Lincoln looks ahead

By Judy Riley

Leaving Mobile, Ala., for Searcy, Ark., was a leap, but White County Judge Michael Lincoln has been taking leaps of faith his entire life. His early years and young adulthood prepared him for life in general. His first visit to Searcy was during spring break at Harding University. He fell in love with the town and the community and soon found a pathway to make it his home.

Photo by Mike Kemp

He is a graduate of the School of Religion, with a Bachelor’s in Bible, another Bachelor’s in Elementary Education and a Master’s in Public School Administration, all from Harding University. He taught fifth grade for four years, then was principal of Judsonia Elementary for 13 years. Meanwhile, his family was growing with his wife, Shelley. With serious renovations, they made an old farmhouse that had been in Shelley’s family a showcase. Their family now includes six children, two sons and four daughters, and 21 grandchildren. There are 35 stockings hung by the chimney with care every Christmas.

A huge leap of faith was leaving his career in education to accept a position as executive director of Camp Wyldewood, a Christian camp north of Searcy. This job was not without challenges. There were funding issues and major infrastructure needs. Calling on his construction skills and people skills developed during his days as an elementary principal, he brought the facility from a camp to a modern facility used not only for summer camps but also for family retreats. When that task was completed, Lincoln turned his thoughts to politics and a larger challenge.

Lincoln’s life had been one of public service, and he sought to put his background and commitment to helping people to the ultimate test by running for White County judge. It was yet another leap of faith to take on the task of managing the infrastructure of one of the largest counties in the state. White County was growing in population and becoming a hub for industry and health care. It already had more county roads than any other county. Many of the county offices were bursting at the seams with growing demands. Over his 16 years in office, he worked with justices of the peace and the road department to pave miles and miles of county roads. Wooden bridges had to be repaired or replaced.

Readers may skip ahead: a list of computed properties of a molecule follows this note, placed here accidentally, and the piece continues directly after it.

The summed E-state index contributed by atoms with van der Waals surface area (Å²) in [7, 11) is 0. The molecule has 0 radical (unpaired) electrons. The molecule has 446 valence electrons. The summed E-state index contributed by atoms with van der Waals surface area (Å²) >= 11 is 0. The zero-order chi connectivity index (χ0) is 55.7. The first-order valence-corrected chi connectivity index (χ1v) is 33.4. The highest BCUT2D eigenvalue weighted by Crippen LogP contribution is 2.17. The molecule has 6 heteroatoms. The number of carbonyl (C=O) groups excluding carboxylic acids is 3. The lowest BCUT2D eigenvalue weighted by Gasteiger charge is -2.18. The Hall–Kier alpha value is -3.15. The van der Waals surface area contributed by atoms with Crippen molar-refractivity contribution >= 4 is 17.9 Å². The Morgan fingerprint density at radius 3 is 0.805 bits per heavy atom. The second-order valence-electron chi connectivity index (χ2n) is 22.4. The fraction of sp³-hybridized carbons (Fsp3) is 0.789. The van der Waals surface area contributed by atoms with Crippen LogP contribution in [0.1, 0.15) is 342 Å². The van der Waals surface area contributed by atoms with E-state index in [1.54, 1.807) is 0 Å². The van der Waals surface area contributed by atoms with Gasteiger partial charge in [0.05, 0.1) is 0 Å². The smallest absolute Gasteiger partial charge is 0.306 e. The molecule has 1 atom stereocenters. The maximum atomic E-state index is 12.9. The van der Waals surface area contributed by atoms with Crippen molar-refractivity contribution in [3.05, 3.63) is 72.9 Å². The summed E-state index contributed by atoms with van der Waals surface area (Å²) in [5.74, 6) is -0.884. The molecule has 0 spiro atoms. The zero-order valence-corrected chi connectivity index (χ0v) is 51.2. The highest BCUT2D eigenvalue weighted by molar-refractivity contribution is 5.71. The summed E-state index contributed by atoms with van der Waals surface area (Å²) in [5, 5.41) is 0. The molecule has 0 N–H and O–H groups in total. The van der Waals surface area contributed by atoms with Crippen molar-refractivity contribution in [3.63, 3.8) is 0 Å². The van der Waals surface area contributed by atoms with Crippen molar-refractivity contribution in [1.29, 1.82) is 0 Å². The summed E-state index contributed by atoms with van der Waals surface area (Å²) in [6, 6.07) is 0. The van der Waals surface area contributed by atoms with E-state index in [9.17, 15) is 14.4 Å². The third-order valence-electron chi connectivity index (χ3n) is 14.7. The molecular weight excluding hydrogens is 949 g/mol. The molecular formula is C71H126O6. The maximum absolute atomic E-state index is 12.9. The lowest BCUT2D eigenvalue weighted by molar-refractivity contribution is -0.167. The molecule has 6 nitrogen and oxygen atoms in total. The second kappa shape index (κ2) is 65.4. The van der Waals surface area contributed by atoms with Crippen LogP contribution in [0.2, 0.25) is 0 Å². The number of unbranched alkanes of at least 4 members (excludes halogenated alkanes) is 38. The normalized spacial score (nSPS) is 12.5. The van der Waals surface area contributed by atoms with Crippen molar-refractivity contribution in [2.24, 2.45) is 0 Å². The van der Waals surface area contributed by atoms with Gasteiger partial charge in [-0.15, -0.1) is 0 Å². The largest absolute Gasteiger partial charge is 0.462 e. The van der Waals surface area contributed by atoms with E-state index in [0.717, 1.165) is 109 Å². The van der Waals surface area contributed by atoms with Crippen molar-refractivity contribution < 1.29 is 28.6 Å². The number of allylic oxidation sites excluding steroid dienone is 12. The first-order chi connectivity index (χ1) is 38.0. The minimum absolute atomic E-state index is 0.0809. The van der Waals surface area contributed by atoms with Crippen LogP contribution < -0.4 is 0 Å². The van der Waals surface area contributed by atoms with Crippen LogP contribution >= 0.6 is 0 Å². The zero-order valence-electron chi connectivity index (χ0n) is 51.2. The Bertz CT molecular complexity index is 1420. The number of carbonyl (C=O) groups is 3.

“Judge Lincoln is a forward thinker, always willing to do what is right even in light of obstacles,” said Lisa Brown, his longtime administrative assistant and newly elected successor. “He is especially gifted at navigating difficult circumstances. He has supported me and encouraged me to broaden my opportunities.”

County buildings were also a challenge. Judge Lincoln had the foresight to recognize the need for county offices to be close to the courthouse and a part of the storefront of Searcy. He led the county to purchase a building for the county clerk and lease one for the county tax collector, both on the court square. Major additions were made to the county jail and health department. New land and facilities were procured for the Office of Emergency Management and the Road Department. A new state-of-the-art 911 Center was built, and renovations were made to the offices of the prosecutor, veterans, juvenile, county judge and assessor. But his pride and joy was having the opportunity to design and construct a new facility for the Cooperative Extension Service, which is widely recognized as the best in the state.

Judge Lincoln’s vision has been undergirded by a deep faith. He is proud to recognize his faith as part of who he is and his key to success. He is often found speaking in area churches. He has never backed away from a challenge and has always taken a stand on principle. With Judge Lincoln, there is no place in his DNA for adversarial relationships. He quoted his dad, “When things go bad and folks wrong you, just go to Lowes, buy some lumber, build a bridge and get over it.” This remarkable visionary has built a multitude of bridges with concrete and steel and with heart and faith. His legacy will live on, not only in bricks and mortar but in lives influenced.

What are his retirement plans? Quoting Judge Lincoln, “Shelley and I are turning to music. She is learning to play the violin and I am learning to play the cello. Spending time with our grandchildren is always on our radar. In short, we want to be prepared to do whatever the Lord directs us to do.”